In March, 1999, the Clinton Administration released its federal strategy to help clean up rivers, lakes and coastal waters by reducing polluted runoff from large livestock operations. The National Strategy for Animal Feeding Operations emphasizes planning and voluntary action, rather than stringent regulatory standards or accelerated development of new waste treatment technologies. The Strategy calls for the development of Comprehensive Nutrient Management Plans for all animal feeding operations by 2009. Livestock operations must develop these plans, which will include actions to prevent or reduce runoff, including feed management, improved storage and handling of manure, and better land management. The strategy recommends that large 'integrators" (companies that contract with smaller operators to raise their animals) share responsibility for meeting new regulatory requirements, but leaves it to states to implement integrator liability. EPA would be allowed to intervene in cases in which the federal government believes states have not done enough to hold companies accountable for pollution.
EPA and USDA are focusing on reducing potentially harmful runoff from factory farms. Operations that pose a significant risk to water quality or public health - about five percent of the 450,000 animal feeding operations nationwide - will be required to obtain Clean Water Act discharge permits and will be subject to inspections and civil fines or criminal sanctions for disposal violations. Operations presumed to pose a significant risk include farms with more than 1,000 animal units; those that discharge directly into waterways or have other "unacceptable" conditions; and those that contribute significantly to the impairment of a waterbody. It is expected that 18,000 major hog, cattle, dairy, and poultry producers will be required to obtain permits. Voluntary programs will be the main approach for smaller operations that make up 95 percent of the nation's animal feeding industry.
In August, 1999, the Clinton Administration released draft guidelines on permitting the estimated 18,000 major producer mentioned above. The 1999 Draft Guidance Manual and Example NPDES Permit for Concentrated Animal Feeding Operations is intended to provide clear and concise guidance NPDES permit writers and to establish a minimum framework states must use for permitting large agricultural producers. However, environmental organizations criticized the guidelines for giving too much discretion to individual state agencies to decide the specific details any permit requirements. The 60-day public comment period for these draft guidelines has closed. It remains to be seen what changes, if any, are incorporated into the final guidelines.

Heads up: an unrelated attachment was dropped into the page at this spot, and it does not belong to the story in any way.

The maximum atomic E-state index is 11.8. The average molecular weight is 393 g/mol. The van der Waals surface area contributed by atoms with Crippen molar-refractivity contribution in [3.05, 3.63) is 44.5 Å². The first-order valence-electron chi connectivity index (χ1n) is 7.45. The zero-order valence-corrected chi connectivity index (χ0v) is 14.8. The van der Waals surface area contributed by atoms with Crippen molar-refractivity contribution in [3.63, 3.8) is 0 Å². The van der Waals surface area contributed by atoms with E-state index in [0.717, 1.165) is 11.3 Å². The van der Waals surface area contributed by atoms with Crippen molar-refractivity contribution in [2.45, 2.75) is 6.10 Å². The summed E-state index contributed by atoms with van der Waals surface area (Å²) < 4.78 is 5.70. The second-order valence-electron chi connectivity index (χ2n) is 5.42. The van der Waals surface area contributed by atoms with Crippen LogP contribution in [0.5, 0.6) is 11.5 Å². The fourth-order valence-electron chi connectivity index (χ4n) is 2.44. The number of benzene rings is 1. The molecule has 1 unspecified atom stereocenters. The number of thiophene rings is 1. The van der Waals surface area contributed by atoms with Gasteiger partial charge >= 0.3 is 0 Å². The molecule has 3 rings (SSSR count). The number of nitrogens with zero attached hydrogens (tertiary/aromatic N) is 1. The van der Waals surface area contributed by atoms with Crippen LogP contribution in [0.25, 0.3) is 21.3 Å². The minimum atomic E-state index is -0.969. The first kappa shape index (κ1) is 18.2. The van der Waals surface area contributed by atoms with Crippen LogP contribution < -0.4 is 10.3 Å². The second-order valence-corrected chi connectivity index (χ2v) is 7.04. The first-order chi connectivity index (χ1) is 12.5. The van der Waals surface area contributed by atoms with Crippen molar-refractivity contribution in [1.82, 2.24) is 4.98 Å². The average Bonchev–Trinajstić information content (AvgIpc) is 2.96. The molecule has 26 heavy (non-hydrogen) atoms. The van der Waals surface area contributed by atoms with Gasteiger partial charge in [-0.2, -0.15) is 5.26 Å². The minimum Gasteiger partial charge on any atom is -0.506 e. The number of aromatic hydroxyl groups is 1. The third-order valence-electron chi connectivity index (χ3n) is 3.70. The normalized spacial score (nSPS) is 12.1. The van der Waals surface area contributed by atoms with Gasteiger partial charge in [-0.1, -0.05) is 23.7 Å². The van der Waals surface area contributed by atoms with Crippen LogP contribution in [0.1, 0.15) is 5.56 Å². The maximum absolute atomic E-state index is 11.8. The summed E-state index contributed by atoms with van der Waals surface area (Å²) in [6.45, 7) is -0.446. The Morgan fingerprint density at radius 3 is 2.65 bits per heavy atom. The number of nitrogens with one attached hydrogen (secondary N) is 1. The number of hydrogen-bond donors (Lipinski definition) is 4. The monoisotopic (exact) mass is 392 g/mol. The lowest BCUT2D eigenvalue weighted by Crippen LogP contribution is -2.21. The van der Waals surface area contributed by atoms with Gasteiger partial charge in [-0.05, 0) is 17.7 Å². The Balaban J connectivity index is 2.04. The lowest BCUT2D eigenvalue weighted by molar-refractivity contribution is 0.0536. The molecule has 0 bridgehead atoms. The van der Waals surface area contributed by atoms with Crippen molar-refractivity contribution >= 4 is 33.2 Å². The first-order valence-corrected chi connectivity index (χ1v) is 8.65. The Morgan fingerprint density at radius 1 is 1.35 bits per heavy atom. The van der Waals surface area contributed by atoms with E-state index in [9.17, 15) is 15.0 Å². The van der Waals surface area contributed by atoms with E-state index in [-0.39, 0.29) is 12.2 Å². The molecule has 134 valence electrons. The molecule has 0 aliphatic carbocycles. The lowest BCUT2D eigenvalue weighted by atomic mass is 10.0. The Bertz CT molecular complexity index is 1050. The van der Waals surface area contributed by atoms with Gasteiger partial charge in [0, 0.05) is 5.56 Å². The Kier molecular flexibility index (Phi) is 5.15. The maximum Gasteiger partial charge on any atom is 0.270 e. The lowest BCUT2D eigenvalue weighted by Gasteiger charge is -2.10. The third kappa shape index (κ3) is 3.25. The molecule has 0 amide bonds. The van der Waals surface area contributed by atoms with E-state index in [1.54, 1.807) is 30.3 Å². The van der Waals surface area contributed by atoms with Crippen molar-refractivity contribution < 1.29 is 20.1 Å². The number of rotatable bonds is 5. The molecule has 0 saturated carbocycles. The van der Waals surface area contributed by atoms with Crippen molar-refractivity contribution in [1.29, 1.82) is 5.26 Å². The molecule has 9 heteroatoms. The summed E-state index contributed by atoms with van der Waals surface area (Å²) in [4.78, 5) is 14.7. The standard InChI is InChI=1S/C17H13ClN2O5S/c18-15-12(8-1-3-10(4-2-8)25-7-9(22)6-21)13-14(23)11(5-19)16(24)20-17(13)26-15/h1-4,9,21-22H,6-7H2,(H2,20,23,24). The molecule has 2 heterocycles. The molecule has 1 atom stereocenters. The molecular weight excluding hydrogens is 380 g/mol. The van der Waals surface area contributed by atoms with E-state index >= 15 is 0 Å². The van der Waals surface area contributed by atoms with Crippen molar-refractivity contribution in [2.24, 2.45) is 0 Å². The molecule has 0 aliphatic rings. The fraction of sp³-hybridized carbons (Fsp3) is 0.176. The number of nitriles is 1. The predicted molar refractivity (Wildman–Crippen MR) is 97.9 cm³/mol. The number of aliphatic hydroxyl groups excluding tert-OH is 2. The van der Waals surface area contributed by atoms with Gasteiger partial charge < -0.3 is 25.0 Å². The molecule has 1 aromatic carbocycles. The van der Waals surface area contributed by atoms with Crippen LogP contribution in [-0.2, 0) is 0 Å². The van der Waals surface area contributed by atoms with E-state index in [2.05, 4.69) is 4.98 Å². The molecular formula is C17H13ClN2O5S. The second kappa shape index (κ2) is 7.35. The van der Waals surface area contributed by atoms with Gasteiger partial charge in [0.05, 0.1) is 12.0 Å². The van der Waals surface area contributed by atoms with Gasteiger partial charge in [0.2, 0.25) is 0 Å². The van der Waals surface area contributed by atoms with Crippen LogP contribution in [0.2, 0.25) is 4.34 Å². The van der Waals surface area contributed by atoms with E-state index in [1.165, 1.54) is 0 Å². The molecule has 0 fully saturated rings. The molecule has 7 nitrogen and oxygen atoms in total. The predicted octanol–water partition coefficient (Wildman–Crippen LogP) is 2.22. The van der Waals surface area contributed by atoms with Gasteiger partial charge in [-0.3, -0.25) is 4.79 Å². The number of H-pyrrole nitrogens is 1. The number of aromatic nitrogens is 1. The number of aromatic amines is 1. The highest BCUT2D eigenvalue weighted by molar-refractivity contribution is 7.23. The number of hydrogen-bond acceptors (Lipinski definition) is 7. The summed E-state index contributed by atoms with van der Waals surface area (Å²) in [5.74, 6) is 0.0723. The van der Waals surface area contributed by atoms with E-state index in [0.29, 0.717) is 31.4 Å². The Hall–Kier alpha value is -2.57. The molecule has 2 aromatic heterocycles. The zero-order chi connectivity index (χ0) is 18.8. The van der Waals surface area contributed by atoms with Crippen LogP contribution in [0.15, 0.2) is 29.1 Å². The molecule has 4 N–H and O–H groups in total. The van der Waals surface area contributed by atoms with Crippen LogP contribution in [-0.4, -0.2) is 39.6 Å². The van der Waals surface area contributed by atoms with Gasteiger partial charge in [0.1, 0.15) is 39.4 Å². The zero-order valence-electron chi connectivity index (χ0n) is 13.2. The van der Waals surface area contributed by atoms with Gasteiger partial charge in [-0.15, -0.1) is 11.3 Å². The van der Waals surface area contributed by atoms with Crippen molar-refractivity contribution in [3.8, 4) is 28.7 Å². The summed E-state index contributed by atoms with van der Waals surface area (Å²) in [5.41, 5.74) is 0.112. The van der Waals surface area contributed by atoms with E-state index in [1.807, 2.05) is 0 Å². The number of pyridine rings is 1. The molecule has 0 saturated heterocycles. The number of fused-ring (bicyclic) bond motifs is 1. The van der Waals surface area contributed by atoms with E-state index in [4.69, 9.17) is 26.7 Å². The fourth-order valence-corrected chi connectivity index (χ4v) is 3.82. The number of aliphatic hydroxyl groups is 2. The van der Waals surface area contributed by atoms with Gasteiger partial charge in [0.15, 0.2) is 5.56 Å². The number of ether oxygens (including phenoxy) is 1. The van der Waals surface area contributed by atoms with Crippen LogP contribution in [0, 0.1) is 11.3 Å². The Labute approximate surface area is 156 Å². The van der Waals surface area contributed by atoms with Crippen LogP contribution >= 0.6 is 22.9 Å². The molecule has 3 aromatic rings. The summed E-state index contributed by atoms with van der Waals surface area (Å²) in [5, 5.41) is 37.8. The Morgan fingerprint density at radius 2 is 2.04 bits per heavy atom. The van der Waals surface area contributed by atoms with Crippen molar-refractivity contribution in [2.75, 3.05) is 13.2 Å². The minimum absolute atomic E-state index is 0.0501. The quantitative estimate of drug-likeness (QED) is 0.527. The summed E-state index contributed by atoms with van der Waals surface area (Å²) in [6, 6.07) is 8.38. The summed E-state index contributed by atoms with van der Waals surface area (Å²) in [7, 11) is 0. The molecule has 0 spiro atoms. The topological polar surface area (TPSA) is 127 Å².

While these actions are important positive steps toward addressing pollution from factory farms, the Clinton Administration plan has a number of major drawbacks. Most importantly, the current national strategy fails to address the fundamental problem: current animal waste treatment techniques are flawed and need to be phased out. The Strategy fails to promote the development and adoption of new technologies which are needed to protect public health and the environment. The Strategy relies entirely upon voluntary measures for the vast majority of livestock operations. This means that many large factory farms are simply encouraged to develop written strategies for storage and handling of large volumes of manure. Nutrient management plans need not even be developed until 2009, postponing the need for immediate action in regions where the continued use of primitive waste management techniques is having serious water quality impacts. Although the Strategy acknowledges that problems with odor and air pollution exist, it fails to address them with any kinds of controls. EPA and the USDA hope that these impacts will be reduced as an indirect benefit of the implementation of nutrient management plans. The Strategy also fails to adequately safeguard against groundwater contamination. While the EPA and USDA suggest that soil and manure testing should be incorporated into an operation's nutrient management plan, the agencies decided not to include groundwater testing as a required component.
In North Carolina, the fastest growing pork-producing state up until last year, lawmakers imposed a moratorium on new and expanded factory hog farms until ongoing scientific research is completed. The state is also developing a phase-out plan for the use of open-air lagoons and sprayfields in favor of more effective waste technologies and practices. The EPA and USDA should follow this example and adopt a temporary national moratorium on new or expanding factory farms until effective pollution control plans can be developed and implemented.